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    Rights statement: This is the author’s version of a work that was accepted for publication in Protist. Changes resulting from the publishing process, such as peer review, editing, corrections, structural formatting, and other quality control mechanisms may not be reflected in this document. Changes may have been made to this work since it was submitted for publication. A definitive version was subsequently published in Protist, 168, (4), 2017 DOI: 10.1016/j.protis.2017.07.002

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Variation in Basal Body Localisation and Targeting of Trypanosome RP2 and FOR20 Proteins

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<mark>Journal publication date</mark>08/2017
<mark>Journal</mark>Protist
Issue number4
Volume168
Number of pages15
Pages (from-to)452-466
Publication statusPublished
Early online date13/07/17
Original languageEnglish

Abstract

TOF-LisH-PLL motifs defines FOP family proteins; some members are involved in flagellum assembly. The critical role of FOP family protein FOR20 is poorly understood. Here, we report relative localisations of the four FOP family proteins in parasitic Trypanosoma brucei: TbRP2, TbOFD1 and TbFOP/FOP1-like are mature basal body proteins whereas TbFOR20 is present on pro- and mature basal bodies − on the latter it localises distal to TbRP2. We discuss how the data, together with published work for another protist Giardia intestinalis, informs on likely FOR20 function. Moreover, our localisation study provides convincing evidence that the antigen recognised by monoclonal antibody YL1/2 at trypanosome mature basal bodies is FOP family protein TbRP2, not tyrosinated α-tubulin as widely stated in the literature. Curiously, FOR20 proteins from T. brucei and closely related African trypanosomes possess short, negatively-charged N-terminal extensions absent from FOR20 in other trypanosomatids and other eukaryotes. The extension is necessary for protein targeting, but insufficient to re-direct TbRP2 to probasal bodies. Yet, FOR20 from the American trypanosome T. cruzi, which lacks any extension, localises to pro- and mature basal bodies when expressed in T. brucei. This identifies unexpected variation in FOR20 architecture that is presently unique to one clade of trypanosomatids.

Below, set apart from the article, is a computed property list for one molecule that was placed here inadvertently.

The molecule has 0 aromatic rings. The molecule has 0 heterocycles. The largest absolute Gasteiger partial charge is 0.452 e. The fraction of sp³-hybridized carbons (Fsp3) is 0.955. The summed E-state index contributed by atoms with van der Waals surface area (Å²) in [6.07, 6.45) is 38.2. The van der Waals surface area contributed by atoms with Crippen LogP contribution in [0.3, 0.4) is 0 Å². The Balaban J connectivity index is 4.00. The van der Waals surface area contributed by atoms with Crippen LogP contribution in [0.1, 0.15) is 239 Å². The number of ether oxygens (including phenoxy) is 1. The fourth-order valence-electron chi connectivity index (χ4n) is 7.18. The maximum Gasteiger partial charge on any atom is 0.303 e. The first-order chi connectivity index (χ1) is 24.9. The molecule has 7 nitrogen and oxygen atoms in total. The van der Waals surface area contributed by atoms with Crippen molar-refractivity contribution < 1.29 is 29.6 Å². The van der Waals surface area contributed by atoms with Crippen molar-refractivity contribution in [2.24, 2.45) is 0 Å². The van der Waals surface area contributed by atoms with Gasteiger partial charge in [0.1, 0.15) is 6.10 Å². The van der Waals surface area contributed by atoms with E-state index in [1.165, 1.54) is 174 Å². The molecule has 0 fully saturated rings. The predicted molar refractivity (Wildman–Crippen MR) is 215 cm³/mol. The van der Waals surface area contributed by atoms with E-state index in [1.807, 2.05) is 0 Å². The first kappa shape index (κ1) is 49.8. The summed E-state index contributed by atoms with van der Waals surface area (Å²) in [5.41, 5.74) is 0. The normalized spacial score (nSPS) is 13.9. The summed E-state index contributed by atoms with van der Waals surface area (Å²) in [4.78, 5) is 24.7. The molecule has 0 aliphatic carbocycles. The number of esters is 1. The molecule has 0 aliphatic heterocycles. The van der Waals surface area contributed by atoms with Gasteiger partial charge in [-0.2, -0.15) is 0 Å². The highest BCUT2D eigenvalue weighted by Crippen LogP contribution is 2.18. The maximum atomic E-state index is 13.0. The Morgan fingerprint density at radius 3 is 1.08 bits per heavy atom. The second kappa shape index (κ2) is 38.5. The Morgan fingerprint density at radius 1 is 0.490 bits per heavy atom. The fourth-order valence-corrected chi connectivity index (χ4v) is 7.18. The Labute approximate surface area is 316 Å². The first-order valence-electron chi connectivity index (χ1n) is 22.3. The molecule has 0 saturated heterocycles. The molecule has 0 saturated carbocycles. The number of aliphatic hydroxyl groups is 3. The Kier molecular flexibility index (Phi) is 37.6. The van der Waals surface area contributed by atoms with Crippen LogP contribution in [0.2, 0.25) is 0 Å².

Bibliographic note

This is the author’s version of a work that was accepted for publication in Protist. Changes resulting from the publishing process, such as peer review, editing, corrections, structural formatting, and other quality control mechanisms may not be reflected in this document. Changes may have been made to this work since it was submitted for publication. A definitive version was subsequently published in Protist, 168, (4), 2017 DOI: 10.1016/j.protis.2017.07.002